Things I Think…

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63 Responses

  1. Em says:

    Loving enemies? People whose goal is to harm you? Not easy…
    For a number of years i lived in a cul duc sac on Puget Soound. The women in the surrounding houses hated me as did their children. Walking down the street to get the mail meant walking through a gauntlet of kids harassing me. I assumed it was because we were Sunday-go-to meeting Christians. Perhaps… One on one they were all polite, but…..
    Today I realize that I could have prayed for them all much more than i did. God forgive me.

  2. Michael says:

    A family member called last night because another family member had filled him full of bizarre conspiracy theories.

    It was all I could do not to go scorched earth on the source of the insanity.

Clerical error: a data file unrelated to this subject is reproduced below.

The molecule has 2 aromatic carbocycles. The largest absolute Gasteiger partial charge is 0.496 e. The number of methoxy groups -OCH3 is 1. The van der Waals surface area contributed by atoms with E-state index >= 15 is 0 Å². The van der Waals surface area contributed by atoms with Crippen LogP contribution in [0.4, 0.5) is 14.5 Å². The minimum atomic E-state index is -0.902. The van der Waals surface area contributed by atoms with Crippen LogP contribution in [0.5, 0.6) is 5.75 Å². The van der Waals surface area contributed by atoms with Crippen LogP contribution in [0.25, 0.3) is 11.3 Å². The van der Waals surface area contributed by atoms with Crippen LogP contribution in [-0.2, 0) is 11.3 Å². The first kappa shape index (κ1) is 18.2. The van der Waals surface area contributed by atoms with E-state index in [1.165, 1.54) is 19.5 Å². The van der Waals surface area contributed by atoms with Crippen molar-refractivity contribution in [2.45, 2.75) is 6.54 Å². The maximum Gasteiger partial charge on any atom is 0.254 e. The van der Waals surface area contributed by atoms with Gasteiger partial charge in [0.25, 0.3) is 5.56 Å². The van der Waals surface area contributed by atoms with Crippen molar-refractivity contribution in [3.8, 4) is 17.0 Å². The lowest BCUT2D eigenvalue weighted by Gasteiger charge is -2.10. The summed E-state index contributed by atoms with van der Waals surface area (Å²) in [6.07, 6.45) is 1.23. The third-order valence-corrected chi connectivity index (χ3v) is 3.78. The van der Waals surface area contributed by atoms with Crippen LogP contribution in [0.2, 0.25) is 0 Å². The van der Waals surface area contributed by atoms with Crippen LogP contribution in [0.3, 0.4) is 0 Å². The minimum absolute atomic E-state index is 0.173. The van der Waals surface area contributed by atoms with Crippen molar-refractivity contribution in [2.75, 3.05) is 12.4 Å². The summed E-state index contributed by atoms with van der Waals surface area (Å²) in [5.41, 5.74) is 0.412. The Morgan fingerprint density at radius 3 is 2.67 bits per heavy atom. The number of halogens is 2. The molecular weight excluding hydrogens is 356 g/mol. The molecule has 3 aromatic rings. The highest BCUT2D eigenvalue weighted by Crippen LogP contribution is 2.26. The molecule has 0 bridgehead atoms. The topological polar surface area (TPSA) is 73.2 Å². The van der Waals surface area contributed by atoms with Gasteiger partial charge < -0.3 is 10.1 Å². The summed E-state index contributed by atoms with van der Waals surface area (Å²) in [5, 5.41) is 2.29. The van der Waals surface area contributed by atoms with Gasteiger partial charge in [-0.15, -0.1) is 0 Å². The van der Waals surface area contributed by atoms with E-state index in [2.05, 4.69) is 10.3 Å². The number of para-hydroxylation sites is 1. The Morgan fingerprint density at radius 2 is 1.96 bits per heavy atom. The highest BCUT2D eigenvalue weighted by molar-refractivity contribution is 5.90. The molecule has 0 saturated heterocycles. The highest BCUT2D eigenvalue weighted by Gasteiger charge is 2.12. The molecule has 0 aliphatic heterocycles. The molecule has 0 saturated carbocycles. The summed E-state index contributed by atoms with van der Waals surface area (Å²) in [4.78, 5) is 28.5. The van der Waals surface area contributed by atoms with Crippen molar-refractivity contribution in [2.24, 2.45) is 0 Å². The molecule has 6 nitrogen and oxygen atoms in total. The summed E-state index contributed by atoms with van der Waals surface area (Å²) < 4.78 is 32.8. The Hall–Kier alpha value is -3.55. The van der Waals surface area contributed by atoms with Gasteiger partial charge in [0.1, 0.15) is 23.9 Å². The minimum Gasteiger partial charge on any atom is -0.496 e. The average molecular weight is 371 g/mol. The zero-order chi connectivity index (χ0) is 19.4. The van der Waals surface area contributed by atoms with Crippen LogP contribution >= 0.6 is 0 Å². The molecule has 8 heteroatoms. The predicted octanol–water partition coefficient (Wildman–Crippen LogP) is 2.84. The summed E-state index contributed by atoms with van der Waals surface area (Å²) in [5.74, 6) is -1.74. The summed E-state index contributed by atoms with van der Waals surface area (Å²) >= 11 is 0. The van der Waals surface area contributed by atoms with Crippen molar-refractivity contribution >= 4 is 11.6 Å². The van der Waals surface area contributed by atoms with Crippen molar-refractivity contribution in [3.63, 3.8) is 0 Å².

It literally made me sick not to respond the way I wanted to.

    The Christian life isn’t easy…but we have to hear the word of the Lord and try to do it…even when cursing seems more profitable…

  3. filbertz says:

    Shakespeare’s “pound of flesh” sought by Shylock sums up well our human interest in exacting revenge and/or payment for perceived wrongs. It didn’t end well for him nor anyone who tries, but we think it will satisfy our sense of justice. Doesn’t work that way in the kingdom of God, but it seems our fellow travelers are struggling with it more publicly than before–perhaps again, it is the immediacy of the internet and the overheated passions of the season. You’re in good company my friend.

  4. Michael says:

    Thank you Fil…was thinking of you and your bride yesterday…praying you are well…

  5. Xenia says:

    I was “enjoying” Christianity Today’s very slick podcast about Mark D when I had to stop and ask myself “Why am I enjoying this? I should be sorrowing.” I was enjoying it because it was so entertaining. Everything is probably true, but listening to the MD tragedy should not be “enjoyable.”

    So I am going to have to set that aside for a bit.

  6. BrideofChrist says: